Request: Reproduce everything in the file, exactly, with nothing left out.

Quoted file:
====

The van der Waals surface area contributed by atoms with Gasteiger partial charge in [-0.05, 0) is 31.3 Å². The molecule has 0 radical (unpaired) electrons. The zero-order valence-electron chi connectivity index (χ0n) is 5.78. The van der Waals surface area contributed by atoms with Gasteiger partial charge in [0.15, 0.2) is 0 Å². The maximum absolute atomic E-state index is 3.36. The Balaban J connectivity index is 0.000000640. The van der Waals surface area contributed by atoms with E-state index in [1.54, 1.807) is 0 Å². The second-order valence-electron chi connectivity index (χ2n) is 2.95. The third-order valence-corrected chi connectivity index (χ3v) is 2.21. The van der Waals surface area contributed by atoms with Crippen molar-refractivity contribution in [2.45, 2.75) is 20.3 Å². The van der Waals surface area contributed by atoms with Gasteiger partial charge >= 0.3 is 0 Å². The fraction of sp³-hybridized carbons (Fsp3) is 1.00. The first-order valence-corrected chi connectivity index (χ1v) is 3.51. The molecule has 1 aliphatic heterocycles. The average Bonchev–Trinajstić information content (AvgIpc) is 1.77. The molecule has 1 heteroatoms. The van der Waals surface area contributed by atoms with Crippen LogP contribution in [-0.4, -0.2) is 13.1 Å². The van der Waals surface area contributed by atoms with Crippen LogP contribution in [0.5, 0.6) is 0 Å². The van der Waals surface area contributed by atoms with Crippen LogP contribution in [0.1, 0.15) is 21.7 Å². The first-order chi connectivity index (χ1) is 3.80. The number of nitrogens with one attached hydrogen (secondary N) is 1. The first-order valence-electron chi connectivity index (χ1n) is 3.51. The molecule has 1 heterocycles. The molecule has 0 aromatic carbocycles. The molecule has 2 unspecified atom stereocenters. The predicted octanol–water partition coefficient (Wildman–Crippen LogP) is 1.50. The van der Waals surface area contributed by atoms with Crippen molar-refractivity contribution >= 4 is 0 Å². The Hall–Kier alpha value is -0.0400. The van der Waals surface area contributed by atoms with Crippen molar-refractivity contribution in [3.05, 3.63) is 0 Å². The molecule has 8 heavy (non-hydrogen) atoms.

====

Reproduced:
The van der Waals surface area contributed by atoms with Gasteiger partial charge in [-0.05, 0) is 31.3 Å². The molecule has 0 radical (unpaired) electrons. The zero-order valence-electron chi connectivity index (χ0n) is 5.78. The van der Waals surface area contributed by atoms with Gasteiger partial charge in [0.15, 0.2) is 0 Å². The maximum absolute atomic E-state index is 3.36. The Balaban J connectivity index is 0.000000640. The van der Waals surface area contributed by atoms with E-state index in [1.54, 1.807) is 0 Å². The second-order valence-electron chi connectivity index (χ2n) is 2.95. The third-order valence-corrected chi connectivity index (χ3v) is 2.21. The van der Waals surface area contributed by atoms with Crippen molar-refractivity contribution in [2.45, 2.75) is 20.3 Å². The van der Waals surface area contributed by atoms with Gasteiger partial charge >= 0.3 is 0 Å². The fraction of sp³-hybridized carbons (Fsp3) is 1.00. The first-order valence-corrected chi connectivity index (χ1v) is 3.51. The molecule has 1 aliphatic heterocycles. The average Bonchev–Trinajstić information content (AvgIpc) is 1.77. The molecule has 1 heteroatoms. The van der Waals surface area contributed by atoms with Crippen LogP contribution in [-0.4, -0.2) is 13.1 Å². The van der Waals surface area contributed by atoms with Crippen LogP contribution in [0.5, 0.6) is 0 Å². The van der Waals surface area contributed by atoms with Crippen LogP contribution in [0.1, 0.15) is 21.7 Å². The first-order chi connectivity index (χ1) is 3.80. The number of nitrogens with one attached hydrogen (secondary N) is 1. The first-order valence-electron chi connectivity index (χ1n) is 3.51. The molecule has 1 heterocycles. The molecule has 0 aromatic carbocycles. The molecule has 2 unspecified atom stereocenters. The predicted octanol–water partition coefficient (Wildman–Crippen LogP) is 1.50. The van der Waals surface area contributed by atoms with Crippen molar-refractivity contribution >= 4 is 0 Å². The Hall–Kier alpha value is -0.0400. The van der Waals surface area contributed by atoms with Crippen molar-refractivity contribution in [3.05, 3.63) is 0 Å². The molecule has 8 heavy (non-hydrogen) atoms.